Reviews | Why is it okay to be mean to the ugly?


A manager sits behind a table and decides he’s going to fire a woman because he doesn’t like her skin. If he fires her because her skin is brown, that is called racism and there is a legal remedy. If he fires her because her skin is feminine, we call that sexism and there is a legal remedy. If he fires her because her skin is pockmarked and he finds her unattractive, well, we don’t talk about it much, and in most places in America there is no legal recourse.

It’s confusing. We live in a society that abhors discrimination on the basis of many traits. And yet, one of the major forms of discrimination is lookism, the prejudice against the unsightly. And it hardly attracts any attention and arouses little outrage. Why?

Lookism begins, like any form of sectarianism, with prejudices and stereotypes.

Studies show that most people consider an “attractive” face to have clean, symmetrical features. We find it easier to recognize and categorize these prototypical faces than the irregular and “unattractive” faces. So we find it easier – from a brain processing point of view – to look at attractive people.

Attractive people therefore leave with a slight physical advantage. But then people project all kinds of unrelated stereotypes onto them. Poll after poll, beautiful people are described as trustworthy, knowledgeable, friendly, likable and intelligent, while ugly people are given the opposite labels. This is a version of the halo effect.

Not all of the time, but the good looking people often get first class treatment. Research suggests that they are more likely to be offered job interviews, more likely to be hired during the interview, and more likely to be promoted than less attractive people. They are more likely to receive loans and more likely to receive lower interest rates on these loans.

The discriminatory effects of lookism are omnipresent. Attractive economists are more likely to study in high-level graduate programs, and their articles are cited more often than articles by their less attractive peers. A study found that when unattractive felons committed moderate felony, their fines were about four times higher than those of attractive felons.

Daniel Hamermesh, a leading scholar in this field, observed that an American worker who is in the bottom seventh in terms of appearance earns about 10 to 15% less per year than a worker in the top third. An unattractive person loses almost a quarter of a million dollars in earnings in their lifetime.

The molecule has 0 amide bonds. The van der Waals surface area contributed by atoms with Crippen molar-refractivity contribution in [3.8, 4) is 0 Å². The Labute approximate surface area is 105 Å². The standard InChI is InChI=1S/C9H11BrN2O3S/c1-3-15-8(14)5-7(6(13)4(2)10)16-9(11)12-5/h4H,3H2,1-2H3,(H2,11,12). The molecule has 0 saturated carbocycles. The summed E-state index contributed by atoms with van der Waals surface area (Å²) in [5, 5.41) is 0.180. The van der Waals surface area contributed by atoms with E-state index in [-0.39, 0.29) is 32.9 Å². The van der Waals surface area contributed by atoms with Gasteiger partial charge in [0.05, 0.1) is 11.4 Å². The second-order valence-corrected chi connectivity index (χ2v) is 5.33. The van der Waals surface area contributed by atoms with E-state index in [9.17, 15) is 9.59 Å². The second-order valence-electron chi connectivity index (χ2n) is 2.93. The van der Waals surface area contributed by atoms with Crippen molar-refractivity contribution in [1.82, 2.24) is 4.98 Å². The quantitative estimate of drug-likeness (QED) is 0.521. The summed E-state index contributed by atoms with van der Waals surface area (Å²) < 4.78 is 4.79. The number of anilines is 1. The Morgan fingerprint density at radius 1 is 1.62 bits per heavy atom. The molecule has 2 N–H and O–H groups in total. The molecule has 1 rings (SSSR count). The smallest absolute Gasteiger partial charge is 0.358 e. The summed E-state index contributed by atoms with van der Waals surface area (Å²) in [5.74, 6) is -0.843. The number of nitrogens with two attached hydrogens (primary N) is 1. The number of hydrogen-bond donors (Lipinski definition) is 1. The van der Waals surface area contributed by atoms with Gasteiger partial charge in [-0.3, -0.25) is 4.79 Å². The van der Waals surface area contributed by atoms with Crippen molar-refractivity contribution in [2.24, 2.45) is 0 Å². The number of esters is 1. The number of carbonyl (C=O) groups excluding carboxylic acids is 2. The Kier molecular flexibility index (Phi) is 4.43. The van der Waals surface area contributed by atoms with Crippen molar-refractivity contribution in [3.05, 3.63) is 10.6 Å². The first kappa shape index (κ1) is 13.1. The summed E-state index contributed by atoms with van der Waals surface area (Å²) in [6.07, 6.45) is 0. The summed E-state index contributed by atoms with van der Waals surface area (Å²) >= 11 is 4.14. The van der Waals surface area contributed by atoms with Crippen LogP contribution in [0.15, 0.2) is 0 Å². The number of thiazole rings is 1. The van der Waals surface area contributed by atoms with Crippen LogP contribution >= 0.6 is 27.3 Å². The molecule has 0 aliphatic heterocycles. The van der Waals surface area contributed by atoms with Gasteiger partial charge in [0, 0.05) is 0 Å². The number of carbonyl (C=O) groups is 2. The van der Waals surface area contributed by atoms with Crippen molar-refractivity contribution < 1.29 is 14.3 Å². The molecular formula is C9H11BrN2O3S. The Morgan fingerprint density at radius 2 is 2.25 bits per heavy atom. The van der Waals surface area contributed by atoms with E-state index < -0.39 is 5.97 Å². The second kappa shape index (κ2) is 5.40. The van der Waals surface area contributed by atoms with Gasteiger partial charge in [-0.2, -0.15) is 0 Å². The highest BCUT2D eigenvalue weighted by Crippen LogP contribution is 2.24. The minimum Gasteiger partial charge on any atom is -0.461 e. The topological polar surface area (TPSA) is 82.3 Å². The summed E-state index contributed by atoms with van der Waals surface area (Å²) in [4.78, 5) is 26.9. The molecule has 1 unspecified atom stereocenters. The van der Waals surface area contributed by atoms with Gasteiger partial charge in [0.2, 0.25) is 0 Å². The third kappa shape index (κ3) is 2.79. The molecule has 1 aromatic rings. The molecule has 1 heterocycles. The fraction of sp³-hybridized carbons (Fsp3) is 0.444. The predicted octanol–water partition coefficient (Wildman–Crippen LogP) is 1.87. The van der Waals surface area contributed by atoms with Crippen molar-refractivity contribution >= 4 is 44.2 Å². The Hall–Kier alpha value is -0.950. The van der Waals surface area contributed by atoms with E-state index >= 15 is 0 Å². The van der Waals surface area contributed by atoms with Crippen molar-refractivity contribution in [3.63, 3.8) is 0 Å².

The overall effect of these biases is vast. A 2004 study found that more people report being discriminated against because of their appearance than because of their ethnicity.

In a study published in the current issue of the American Journal of Sociology, Ellis P. Monk Jr., Michael H. Esposito and Hedwig Lee report that the income gap between people perceived as attractive and unattractive rivals or exceeds the income gap between whites and black adults. They find that the attractiveness curve is particularly penalizing for black women. Those who meet socially dominant beauty criteria see their incomes increase; those who don’t earn an average of 63 cents on the dollar of those who do.

Why are we so jaded about this kind of discrimination? Maybe people think lookism is ingrained in human nature and there’s not much they can do about it. Maybe it’s because there is no national ugly people association pushing for change. Economist Tyler Cowen notes that it is often the educated coastal class that enforces standards of thinness and dress the most strictly. Maybe we don’t like controlling the bigotry we are most guilty of?

My general response is that it’s very difficult to go against the core values ​​of your culture, even when you know it’s the right thing to do.

Over the past few decades, social media, meritocracy, and celebrity culture have merged to form a modern culture with almost pagan values. That is, it places a huge emphasis on competitive display, personal success, and the idea that physical beauty is an outward sign of moral beauty and overall worth.

Pagan culture supports a certain ideal hero – those who are genetically endowed in the fields of athleticism, intelligence and beauty. This culture views obesity as a moral weakness and a sign that you are in a lower social class.

Our pagan culture places great importance on the sports arena, college, and social media screen, where beauty, strength, and IQ can be displayed in the most impressive way.

This philosophy underlies many advertisements for athletic shoes and gyms, which retain heroes in whom physical endowments and moral goodness are one. It’s the paganism of the CEO who likes to be flanked by a team of sexy employees. (“I have to be a winner because I’m surrounded by the beautiful.”) This is the fashion magazine in which articles on social justice are interspersed with photos of the incredibly beautiful. (“We believe in social equality, as long as you are gorgeous.”) This is TikTok’s lookist bidding.

A society that celebrates beauty so obsessively will be a social context in which the less beautiful will be looked down upon. The only solution is to change the standards and practices. A positive example comes, curiously, from Victoria’s Secret, which replaced its “Angels” by seven women of more diverse morphologies. When Victoria’s Secret is at the forefront of the fight against lookism, the rest of us have some catching up to do.


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